CPUCool 1

CPUCool 2

Load temps were achieved using the program HeavyLoad ran for 30 minutes. Note: With the Whisper 400 PSU there is NO 5v rail drop and nearly NO 12v rail drop…and the 80W TEC draws 8A all by itself… Kudos to PC Power and Cooling for such excellent performance in a three year old PSU.

Do the turbulators and turbulence promoting channel design work? I would say that they do…watching the water hit the return tube is fascinating…it is a literal hurricane of water…you know that it has been stirred up.

Since this motherboard is different from previous ones and the system configuration has changed greatly it really wouldn’t be fair to compare it to other installations I have run but I would say that I have been able to return a higher stable overclock with the TC-4, about 100MHz higher…and that is a not an inconsiderable gain in overall speed.

An interesting feature is the expandability of this waterblock…most peltier installations require a dedicated block that can only be used for that narrow application. The TC-4 and other DTek products are designed to allow for the reversible installation of a peltier by sandwiching it to the block with a copper plate secured by mounting holes that are currently present on all of DTek’s waterblocks. It is likely that upgrade kits will be offered soon for existing blocks reducing the overall cost of a peltier upgrade. I personally would not recommend the clear top for peltier installations in case of overheating…I have seen some nasty pictures of the aftermath of accidents whilst browsing the [H]ardForums (ouch).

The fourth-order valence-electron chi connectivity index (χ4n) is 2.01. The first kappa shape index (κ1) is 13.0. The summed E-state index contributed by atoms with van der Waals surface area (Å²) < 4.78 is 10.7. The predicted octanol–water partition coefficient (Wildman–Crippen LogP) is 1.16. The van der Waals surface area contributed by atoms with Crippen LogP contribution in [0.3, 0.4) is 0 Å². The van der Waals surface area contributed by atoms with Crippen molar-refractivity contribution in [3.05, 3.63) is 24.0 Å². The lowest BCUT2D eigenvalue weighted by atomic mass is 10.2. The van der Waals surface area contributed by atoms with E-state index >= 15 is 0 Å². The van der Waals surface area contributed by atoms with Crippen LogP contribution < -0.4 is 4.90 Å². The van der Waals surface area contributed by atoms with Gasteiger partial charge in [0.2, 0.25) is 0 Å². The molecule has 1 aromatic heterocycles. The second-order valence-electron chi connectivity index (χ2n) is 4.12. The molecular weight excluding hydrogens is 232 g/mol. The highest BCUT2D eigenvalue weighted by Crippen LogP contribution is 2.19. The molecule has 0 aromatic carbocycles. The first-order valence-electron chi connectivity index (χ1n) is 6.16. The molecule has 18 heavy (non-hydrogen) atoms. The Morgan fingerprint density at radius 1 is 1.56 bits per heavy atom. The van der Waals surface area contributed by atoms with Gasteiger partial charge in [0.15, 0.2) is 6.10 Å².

Conclusions and Mutterings:

This is a handsome waterblock that I am happy to have in my system. It performs better than the Z4 waterblock I have used in the past and I have been able to achieve truly excellent overclocks with it. I would like to thank Danny at DTek for sending me the gear and being such a genial fellow.

Pros:

  • Excellent Performance
  • Good Looks
  • Upgradeable
  • Stainless Steel Large Diameter Fittings

Cons:

  • I would like to see the fittings permanently affixed upon request to prevent loosening
  • A little bit expensive ($50.00 for the solid top)

Added: April 2nd 2003
Reviewer: Outcast
Score: 9  
Related Link: DTek Customs
Hits: 14868
Language: english